The accidental landlord: rainy days are stressful when letting a top-floor flat with a leaky roof

Our accidental landlord faces difficult times when the freeholder does a runner and the ceiling threatens to collapse on her tenant, leaving her with a hefty bill.
£450 a week: in a smart, modern development in Balham Grove, SW12, John D Wood has a two-bedroom, two-bathroom, third-floor apartment with a roof terrace and car parking available to rent 
Rainy days in London are depressing enough, but when you are letting a top-floor flat in a building with a leaky roof, they are also pretty stressful. Every time it rains I imagine the damp patch on the ceiling getting bigger and bigger and worry that it won't be long before the whole thing collapses, probably on the tenant's head.

Naturally, I'd like to get the roof repaired as soon as possible, but the owner of the freehold — and the only person who can legally force the leaseholder of the flat below to pay towards the cost — has done a runner.

There is now no one looking after the building and there's no sinking fund to carry out repairs.

I'm happy to pay my share of the cost of a new roof, but frustratingly the owner of the ground-floor flat doesn't want to chip in for the repairs. And why would he? While my tenant is catching drips in a bucket, he's nice and dry below.

He says he's not being tight but he hasn't got the cash and I suspect he thinks I can afford to pay for the repairs as I'm earning an income by renting out my flat.

Also, he knows I can't force him to contribute unless I can track down the freeholder, which is unlikely, so I have no choice but to pay for the roof myself. If I don't I'll lose my tenant and the rent.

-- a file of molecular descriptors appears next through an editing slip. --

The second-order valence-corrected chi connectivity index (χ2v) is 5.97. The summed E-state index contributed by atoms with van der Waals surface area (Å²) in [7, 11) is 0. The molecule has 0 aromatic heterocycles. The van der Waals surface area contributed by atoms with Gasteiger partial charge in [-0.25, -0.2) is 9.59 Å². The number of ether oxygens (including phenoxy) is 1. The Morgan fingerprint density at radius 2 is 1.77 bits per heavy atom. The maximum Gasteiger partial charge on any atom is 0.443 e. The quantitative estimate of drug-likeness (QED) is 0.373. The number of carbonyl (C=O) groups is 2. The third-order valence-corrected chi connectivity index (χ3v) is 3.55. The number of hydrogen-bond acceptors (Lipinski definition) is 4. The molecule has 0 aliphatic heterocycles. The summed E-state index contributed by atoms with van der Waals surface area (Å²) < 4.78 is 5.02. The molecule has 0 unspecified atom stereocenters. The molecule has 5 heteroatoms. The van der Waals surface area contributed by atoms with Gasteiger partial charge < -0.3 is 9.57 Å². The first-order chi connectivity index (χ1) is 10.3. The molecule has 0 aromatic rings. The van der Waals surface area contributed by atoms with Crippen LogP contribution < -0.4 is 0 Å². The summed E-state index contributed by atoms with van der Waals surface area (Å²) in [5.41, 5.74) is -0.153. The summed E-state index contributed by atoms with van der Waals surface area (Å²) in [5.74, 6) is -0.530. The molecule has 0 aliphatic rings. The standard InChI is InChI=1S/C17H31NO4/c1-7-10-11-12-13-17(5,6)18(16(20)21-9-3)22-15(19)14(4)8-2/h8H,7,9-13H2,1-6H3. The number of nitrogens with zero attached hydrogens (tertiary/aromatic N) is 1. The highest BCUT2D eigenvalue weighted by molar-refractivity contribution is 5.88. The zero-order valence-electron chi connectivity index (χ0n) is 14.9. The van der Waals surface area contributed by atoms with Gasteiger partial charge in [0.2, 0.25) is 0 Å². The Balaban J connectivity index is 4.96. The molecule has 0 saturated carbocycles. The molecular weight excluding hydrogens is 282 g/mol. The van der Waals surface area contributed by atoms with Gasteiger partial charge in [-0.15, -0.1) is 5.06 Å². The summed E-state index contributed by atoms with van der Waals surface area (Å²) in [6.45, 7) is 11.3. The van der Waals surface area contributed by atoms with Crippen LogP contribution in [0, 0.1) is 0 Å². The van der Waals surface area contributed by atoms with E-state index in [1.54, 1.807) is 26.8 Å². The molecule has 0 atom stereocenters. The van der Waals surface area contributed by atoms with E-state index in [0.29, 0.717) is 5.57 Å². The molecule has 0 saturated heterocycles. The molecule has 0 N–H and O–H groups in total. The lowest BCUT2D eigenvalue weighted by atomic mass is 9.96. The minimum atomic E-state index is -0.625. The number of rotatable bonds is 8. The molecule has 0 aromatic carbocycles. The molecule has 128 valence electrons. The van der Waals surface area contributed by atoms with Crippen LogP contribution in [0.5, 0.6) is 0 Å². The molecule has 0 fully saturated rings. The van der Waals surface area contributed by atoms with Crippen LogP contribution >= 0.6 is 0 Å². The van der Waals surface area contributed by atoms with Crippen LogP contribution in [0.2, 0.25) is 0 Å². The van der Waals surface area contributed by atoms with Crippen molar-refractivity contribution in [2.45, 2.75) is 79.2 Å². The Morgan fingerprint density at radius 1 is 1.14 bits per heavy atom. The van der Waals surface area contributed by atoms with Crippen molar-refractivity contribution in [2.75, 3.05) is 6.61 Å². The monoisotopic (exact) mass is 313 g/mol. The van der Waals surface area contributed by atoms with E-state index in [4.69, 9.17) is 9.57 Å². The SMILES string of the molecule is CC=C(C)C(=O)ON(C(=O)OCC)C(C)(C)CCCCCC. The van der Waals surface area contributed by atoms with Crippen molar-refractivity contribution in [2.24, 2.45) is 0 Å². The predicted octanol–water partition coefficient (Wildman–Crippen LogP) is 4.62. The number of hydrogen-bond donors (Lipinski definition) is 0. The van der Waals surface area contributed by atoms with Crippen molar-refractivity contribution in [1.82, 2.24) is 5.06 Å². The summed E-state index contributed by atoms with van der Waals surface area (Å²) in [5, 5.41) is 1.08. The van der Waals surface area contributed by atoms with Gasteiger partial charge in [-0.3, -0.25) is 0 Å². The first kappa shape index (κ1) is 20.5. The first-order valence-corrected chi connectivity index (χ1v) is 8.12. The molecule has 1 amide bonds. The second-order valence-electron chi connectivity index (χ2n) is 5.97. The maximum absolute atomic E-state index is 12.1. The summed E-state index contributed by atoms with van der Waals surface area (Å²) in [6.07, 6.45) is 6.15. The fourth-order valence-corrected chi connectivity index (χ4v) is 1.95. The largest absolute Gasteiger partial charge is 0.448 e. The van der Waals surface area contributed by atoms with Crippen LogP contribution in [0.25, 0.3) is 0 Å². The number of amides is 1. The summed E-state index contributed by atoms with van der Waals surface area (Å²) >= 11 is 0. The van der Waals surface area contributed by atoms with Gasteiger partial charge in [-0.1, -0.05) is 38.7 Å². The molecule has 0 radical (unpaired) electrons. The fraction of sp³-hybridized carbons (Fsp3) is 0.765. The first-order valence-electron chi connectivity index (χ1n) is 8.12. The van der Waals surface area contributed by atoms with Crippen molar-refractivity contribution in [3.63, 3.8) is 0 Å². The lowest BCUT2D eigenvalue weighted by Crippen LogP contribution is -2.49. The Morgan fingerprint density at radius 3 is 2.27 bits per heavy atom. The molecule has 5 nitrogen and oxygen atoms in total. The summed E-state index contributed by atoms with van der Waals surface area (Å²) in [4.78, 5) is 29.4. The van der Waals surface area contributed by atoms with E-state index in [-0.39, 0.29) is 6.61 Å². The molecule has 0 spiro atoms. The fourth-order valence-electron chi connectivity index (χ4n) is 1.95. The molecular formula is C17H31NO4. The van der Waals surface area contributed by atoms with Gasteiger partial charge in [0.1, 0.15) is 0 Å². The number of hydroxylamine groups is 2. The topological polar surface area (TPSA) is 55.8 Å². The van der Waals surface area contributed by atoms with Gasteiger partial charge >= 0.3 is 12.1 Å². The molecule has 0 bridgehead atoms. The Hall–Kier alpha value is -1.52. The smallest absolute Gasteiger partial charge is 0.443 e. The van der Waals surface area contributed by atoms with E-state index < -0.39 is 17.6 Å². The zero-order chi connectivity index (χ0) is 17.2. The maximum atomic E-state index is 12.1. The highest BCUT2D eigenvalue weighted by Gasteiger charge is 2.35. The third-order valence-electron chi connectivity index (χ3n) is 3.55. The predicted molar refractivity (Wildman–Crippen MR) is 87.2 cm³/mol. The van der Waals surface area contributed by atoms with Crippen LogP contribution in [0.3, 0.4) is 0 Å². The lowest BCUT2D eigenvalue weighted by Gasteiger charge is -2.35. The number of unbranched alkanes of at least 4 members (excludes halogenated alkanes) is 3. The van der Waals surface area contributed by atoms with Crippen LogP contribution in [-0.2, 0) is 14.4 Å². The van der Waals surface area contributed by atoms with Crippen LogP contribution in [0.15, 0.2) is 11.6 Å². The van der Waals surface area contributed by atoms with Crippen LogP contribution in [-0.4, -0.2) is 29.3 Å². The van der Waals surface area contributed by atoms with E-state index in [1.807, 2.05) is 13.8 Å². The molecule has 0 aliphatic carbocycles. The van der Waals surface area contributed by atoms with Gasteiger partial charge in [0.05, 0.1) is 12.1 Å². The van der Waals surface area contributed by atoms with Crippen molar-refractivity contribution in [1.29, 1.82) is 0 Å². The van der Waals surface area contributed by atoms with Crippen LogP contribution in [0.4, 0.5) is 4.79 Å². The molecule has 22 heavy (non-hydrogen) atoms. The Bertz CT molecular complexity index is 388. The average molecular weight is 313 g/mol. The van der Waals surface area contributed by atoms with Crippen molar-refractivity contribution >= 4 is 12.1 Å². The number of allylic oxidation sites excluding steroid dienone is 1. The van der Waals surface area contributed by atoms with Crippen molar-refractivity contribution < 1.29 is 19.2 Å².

I'm not looking for sympathy, I bought the flat cheaply several years ago and I knew the freeholder had abandoned the building, but I took a risk and in some ways it has paid off. The rental income is good and the property has gone up in value, even with a dodgy roof.

However, I hope this will serve as a cautionary tale to anyone looking to invest in a buy-to-let. If you're buying a leasehold property it's a good idea to check that the freeholder is taking care of the building and that they have built up a sinking fund to pay for any urgent repairs. If there is no sinking fund, check whether any major repairs are planned in the near future and, if so, how much these are likely to cost, so you don't get any nasty surprises after you've bought the property. Maintenance bills can wipe out any profit you might make on the rent.

If repairs are carried out on an ad hoc basis, remember to set aside some of your rental income every month to build up a reserve fund. A couple of years ago I had a massive bill for lift repairs for another property in a large block of flats, which came as a bit of a shock, especially as I'd never even spotted the lift in the first place.

It's quite common for flats to be sold as leasehold with a share of the freehold, which will give you more control over how the building is managed, but you still need to check with your lease to see if it specifies how repairs will be funded.

A friend has a top-floor flat with a share of the freehold and, bizarrely, her lease says she is responsible for maintaining the roof and gutters while the flat below is responsible only for the drains. This strikes me as unfair. However, it can be difficult — if not impossible — to alter these arrangements, so it is best to check before you buy. And now, I am off to meet a roofer.
 

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